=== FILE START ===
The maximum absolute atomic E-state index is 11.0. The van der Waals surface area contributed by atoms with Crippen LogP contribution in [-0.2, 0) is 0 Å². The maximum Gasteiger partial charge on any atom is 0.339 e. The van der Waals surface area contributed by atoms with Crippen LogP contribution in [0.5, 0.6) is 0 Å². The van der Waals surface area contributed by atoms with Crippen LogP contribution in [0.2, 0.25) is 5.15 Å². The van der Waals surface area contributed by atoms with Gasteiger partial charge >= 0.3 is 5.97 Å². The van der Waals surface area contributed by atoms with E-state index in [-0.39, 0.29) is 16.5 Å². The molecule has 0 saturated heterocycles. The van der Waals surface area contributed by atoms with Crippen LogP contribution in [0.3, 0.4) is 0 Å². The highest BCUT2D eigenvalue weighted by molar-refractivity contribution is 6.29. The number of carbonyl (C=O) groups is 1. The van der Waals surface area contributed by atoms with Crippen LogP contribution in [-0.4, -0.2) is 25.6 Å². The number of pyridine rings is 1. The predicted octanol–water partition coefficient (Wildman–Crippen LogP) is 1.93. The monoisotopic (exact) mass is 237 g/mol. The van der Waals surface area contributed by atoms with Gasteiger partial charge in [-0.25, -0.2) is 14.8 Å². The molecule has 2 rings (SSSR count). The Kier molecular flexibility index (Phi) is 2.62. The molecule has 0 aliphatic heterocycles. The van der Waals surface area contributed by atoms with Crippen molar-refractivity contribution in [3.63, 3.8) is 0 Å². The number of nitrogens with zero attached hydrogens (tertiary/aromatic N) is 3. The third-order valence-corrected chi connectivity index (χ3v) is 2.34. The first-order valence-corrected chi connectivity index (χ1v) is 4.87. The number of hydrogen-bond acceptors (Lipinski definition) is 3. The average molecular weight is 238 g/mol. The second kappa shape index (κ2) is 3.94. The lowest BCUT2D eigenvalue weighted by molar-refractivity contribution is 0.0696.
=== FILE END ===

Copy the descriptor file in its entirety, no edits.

The maximum absolute atomic E-state index is 11.0. The van der Waals surface area contributed by atoms with Crippen LogP contribution in [-0.2, 0) is 0 Å². The maximum Gasteiger partial charge on any atom is 0.339 e. The van der Waals surface area contributed by atoms with Crippen LogP contribution in [0.5, 0.6) is 0 Å². The van der Waals surface area contributed by atoms with Crippen LogP contribution in [0.2, 0.25) is 5.15 Å². The van der Waals surface area contributed by atoms with Gasteiger partial charge >= 0.3 is 5.97 Å². The van der Waals surface area contributed by atoms with E-state index in [-0.39, 0.29) is 16.5 Å². The molecule has 0 saturated heterocycles. The van der Waals surface area contributed by atoms with Crippen LogP contribution in [0.3, 0.4) is 0 Å². The highest BCUT2D eigenvalue weighted by molar-refractivity contribution is 6.29. The number of carbonyl (C=O) groups is 1. The van der Waals surface area contributed by atoms with Crippen LogP contribution in [-0.4, -0.2) is 25.6 Å². The number of pyridine rings is 1. The predicted octanol–water partition coefficient (Wildman–Crippen LogP) is 1.93. The monoisotopic (exact) mass is 237 g/mol. The van der Waals surface area contributed by atoms with Gasteiger partial charge in [-0.25, -0.2) is 14.8 Å². The molecule has 2 rings (SSSR count). The Kier molecular flexibility index (Phi) is 2.62. The molecule has 0 aliphatic heterocycles. The van der Waals surface area contributed by atoms with Crippen molar-refractivity contribution in [3.63, 3.8) is 0 Å². The number of nitrogens with zero attached hydrogens (tertiary/aromatic N) is 3. The third-order valence-corrected chi connectivity index (χ3v) is 2.34. The first-order valence-corrected chi connectivity index (χ1v) is 4.87. The number of hydrogen-bond acceptors (Lipinski definition) is 3. The average molecular weight is 238 g/mol. The second kappa shape index (κ2) is 3.94. The lowest BCUT2D eigenvalue weighted by molar-refractivity contribution is 0.0696.